How Women Are Dominating the Grammys in 2020

How Women Are Dominating the Grammys in 2020

Move over, guys – when it comes to the 2020 Grammy Awards, it looks like it’s finally going to be a ladies’ night out.

When the Recording Academy unveiled the nominees for this year’s Grammy Awards ceremony, there were several surprises that took music fans by surprise – like the lack of love for artists like BTS, Normani, and Halsey. But none were more shocking than the fact that, for once, women had positively dominated the categories.

You needn’t look far to see the estrogen that’s permeated the lengthy list of nominees. The infectiously positive and sassy Lizzo racked up a whopping 8 nominations herself, while alt-pop megastar Billie Eilish managed to bag 6 herself. Lizzo received major recognition in the general categories for her album Cuz I Love You for Album of the Year, notably, and Billie Eilish’s “bad guy” is a contender for Record of the Year and Song of the Year. Both Lizzo and Billie Eilish are also contenders for the Best New Artist award alongside other women: Maggie Rogers, Yola, and Rosalía.

Lizzo and Billie have the newcomer spots held down, but that’s still not even scratching the surface when it comes to the number of women filling out the rest of the nominees’ slots. No stranger to the Grammys herself, “thank u, next” singer Ariana Grande pulled out 5 nominations all her own, with two for Record of the Year for “7 Rings” and Album of the Year for thank u, next.

Beyoncé even snagged a few nominations of her own, despite not releasing a major album of her own this past year beyond The Lion King: The Gift, the companion album to the blockbuster film. Her documentary Homecoming is even in the running for Best Music Film.

Of course, it wouldn’t be a Grammy ceremony without country and pop princess Taylor Swift joining the mix. While she didn’t receive as many nominations as she typically does year over year, she wasn’t left behind, as “Lover” was selected as a candidate for Song of the Year, as was her album of the same name for Best Pop Vocal Album.

Toss in artists like Lana Del Rey, H.E.R., Camila Cabello, India.Arie, Brittany Howard, Karen O, and Emily King into the mix and you’ve got a veritable cocktail of Grammy-nominated women who are coming ready to serve. While there are still plenty of male contenders nominated, the selection of women who made it in is astounding, and proof that 2019 truly was a phenomena.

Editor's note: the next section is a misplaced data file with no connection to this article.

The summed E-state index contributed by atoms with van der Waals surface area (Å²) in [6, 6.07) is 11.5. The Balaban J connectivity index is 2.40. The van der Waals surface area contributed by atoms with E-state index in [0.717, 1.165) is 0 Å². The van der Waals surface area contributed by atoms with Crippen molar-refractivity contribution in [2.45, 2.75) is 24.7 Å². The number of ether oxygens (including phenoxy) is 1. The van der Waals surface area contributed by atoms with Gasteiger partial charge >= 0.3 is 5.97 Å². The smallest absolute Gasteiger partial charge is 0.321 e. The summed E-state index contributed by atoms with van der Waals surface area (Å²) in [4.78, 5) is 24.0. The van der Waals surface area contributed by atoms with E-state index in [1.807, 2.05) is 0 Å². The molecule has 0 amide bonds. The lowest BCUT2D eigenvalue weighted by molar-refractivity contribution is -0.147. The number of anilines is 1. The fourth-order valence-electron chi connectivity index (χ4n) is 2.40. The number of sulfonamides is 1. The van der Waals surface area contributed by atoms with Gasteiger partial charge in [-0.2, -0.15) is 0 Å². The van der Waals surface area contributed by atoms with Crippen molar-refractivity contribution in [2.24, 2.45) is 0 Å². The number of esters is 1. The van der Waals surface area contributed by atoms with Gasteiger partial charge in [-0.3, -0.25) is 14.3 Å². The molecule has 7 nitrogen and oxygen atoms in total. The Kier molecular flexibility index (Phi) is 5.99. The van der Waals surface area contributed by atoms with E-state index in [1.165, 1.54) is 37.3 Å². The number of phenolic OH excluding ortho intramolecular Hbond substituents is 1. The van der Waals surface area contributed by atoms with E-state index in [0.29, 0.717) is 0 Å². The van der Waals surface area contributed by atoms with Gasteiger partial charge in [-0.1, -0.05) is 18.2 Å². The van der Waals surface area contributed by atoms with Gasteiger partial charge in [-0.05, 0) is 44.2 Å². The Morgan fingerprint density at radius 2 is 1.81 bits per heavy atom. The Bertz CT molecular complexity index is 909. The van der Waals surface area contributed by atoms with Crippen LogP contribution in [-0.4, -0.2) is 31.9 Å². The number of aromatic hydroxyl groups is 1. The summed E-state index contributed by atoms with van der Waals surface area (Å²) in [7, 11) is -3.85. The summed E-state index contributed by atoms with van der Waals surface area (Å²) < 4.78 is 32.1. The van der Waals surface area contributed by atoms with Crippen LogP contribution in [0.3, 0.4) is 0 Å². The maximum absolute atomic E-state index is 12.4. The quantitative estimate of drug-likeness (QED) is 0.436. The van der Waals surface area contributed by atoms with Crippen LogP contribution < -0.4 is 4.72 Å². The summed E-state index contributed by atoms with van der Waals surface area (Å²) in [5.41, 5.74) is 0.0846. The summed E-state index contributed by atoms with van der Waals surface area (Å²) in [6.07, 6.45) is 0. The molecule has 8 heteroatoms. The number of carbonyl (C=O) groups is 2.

Historically speaking, the Grammy Awards themselves have had something of a diversity problem as well as a nearly all-male problem, with some years worse than others. Just last year in 2018, the only woman who ended up taking home a Grammy was one Alessia Cara, who ended up winning for Best New Artist for the year. 

Previously, the now-former Recording Academy president Neil Portnow claimed that women simply needed to “step up” to be included, in an infamous quote that would haunt him as he was eventually ousted from his role following unrelated allegations. 

“It has to begin with… women who have the creativity in their hearts and souls, who want to be musicians, who want to be engineers, producers, and want to be part of the industry on the executive level,” Portnow had claimed in an interview with Variety.

“They need to step up because I think they would be welcome. I don’t have personal experience of those kinds of brick walls that you face but I think it’s upon us — us as an industry — to make the welcome mat very obvious, breeding opportunities for all people who want to be creative and paying it forward and creating that next generation of artists.”

But female artists, as artist Dua Lipa famously noted during her 2019 Grammys acceptance speech, didn’t need to “step up” after all. It looks like the Recording Academy, now in a time of conflict, just finally started to pay attention. Hopefully, this deluge of talented women being recognized for their hard work over the past year isn’t a one-off, and rather indicative of a brave new world for the Grammys going forward. Women are going to rule, regardless of who tries to hold them back. 

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